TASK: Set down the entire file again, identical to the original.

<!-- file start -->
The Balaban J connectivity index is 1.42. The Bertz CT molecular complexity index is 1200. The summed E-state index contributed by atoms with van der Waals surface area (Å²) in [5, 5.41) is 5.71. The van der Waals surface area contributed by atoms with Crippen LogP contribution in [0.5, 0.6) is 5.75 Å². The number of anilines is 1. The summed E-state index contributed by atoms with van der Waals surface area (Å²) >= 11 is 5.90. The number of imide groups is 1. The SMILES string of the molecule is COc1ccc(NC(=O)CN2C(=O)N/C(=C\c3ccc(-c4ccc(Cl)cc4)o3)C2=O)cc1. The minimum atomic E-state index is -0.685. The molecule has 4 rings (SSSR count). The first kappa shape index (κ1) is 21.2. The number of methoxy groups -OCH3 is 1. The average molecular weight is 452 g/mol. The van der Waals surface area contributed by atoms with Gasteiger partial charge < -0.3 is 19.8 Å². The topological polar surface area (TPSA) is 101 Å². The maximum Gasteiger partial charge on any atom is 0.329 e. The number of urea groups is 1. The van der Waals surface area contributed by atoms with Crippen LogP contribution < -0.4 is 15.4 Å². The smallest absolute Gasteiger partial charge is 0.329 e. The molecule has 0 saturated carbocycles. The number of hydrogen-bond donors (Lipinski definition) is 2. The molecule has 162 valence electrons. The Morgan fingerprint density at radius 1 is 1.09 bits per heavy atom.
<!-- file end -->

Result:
The Balaban J connectivity index is 1.42. The Bertz CT molecular complexity index is 1200. The summed E-state index contributed by atoms with van der Waals surface area (Å²) in [5, 5.41) is 5.71. The van der Waals surface area contributed by atoms with Crippen LogP contribution in [0.5, 0.6) is 5.75 Å². The number of anilines is 1. The summed E-state index contributed by atoms with van der Waals surface area (Å²) >= 11 is 5.90. The number of imide groups is 1. The SMILES string of the molecule is COc1ccc(NC(=O)CN2C(=O)N/C(=C\c3ccc(-c4ccc(Cl)cc4)o3)C2=O)cc1. The minimum atomic E-state index is -0.685. The molecule has 4 rings (SSSR count). The first kappa shape index (κ1) is 21.2. The number of methoxy groups -OCH3 is 1. The average molecular weight is 452 g/mol. The van der Waals surface area contributed by atoms with Gasteiger partial charge < -0.3 is 19.8 Å². The topological polar surface area (TPSA) is 101 Å². The maximum Gasteiger partial charge on any atom is 0.329 e. The number of urea groups is 1. The van der Waals surface area contributed by atoms with Crippen LogP contribution < -0.4 is 15.4 Å². The smallest absolute Gasteiger partial charge is 0.329 e. The molecule has 0 saturated carbocycles. The number of hydrogen-bond donors (Lipinski definition) is 2. The molecule has 162 valence electrons. The Morgan fingerprint density at radius 1 is 1.09 bits per heavy atom.